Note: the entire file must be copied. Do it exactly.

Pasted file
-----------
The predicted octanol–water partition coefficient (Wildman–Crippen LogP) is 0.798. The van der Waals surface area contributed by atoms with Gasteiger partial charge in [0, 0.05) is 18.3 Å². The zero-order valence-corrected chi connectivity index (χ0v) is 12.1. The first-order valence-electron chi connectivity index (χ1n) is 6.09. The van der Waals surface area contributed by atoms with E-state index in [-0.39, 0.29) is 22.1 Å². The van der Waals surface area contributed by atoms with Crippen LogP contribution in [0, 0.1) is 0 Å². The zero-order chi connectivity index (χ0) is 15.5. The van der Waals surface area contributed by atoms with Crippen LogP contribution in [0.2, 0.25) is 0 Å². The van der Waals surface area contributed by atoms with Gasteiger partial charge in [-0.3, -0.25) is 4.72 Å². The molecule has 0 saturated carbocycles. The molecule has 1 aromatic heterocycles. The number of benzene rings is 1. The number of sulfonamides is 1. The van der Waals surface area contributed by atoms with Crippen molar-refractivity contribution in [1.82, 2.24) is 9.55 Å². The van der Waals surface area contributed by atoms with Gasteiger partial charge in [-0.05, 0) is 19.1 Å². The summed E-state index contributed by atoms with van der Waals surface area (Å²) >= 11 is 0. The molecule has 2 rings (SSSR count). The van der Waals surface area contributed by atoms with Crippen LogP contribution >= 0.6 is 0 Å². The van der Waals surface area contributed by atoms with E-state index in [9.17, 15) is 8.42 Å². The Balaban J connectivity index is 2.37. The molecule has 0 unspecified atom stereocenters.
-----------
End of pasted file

The predicted octanol–water partition coefficient (Wildman–Crippen LogP) is 0.798. The van der Waals surface area contributed by atoms with Gasteiger partial charge in [0, 0.05) is 18.3 Å². The zero-order valence-corrected chi connectivity index (χ0v) is 12.1. The first-order valence-electron chi connectivity index (χ1n) is 6.09. The van der Waals surface area contributed by atoms with E-state index in [-0.39, 0.29) is 22.1 Å². The van der Waals surface area contributed by atoms with Crippen LogP contribution in [0, 0.1) is 0 Å². The zero-order chi connectivity index (χ0) is 15.5. The van der Waals surface area contributed by atoms with Crippen LogP contribution in [0.2, 0.25) is 0 Å². The van der Waals surface area contributed by atoms with Gasteiger partial charge in [-0.3, -0.25) is 4.72 Å². The molecule has 0 saturated carbocycles. The molecule has 1 aromatic heterocycles. The number of benzene rings is 1. The number of sulfonamides is 1. The van der Waals surface area contributed by atoms with Crippen molar-refractivity contribution in [1.82, 2.24) is 9.55 Å². The van der Waals surface area contributed by atoms with Gasteiger partial charge in [-0.05, 0) is 19.1 Å². The summed E-state index contributed by atoms with van der Waals surface area (Å²) >= 11 is 0. The molecule has 2 rings (SSSR count). The van der Waals surface area contributed by atoms with Crippen LogP contribution >= 0.6 is 0 Å². The van der Waals surface area contributed by atoms with E-state index in [9.17, 15) is 8.42 Å². The Balaban J connectivity index is 2.37. The molecule has 0 unspecified atom stereocenters.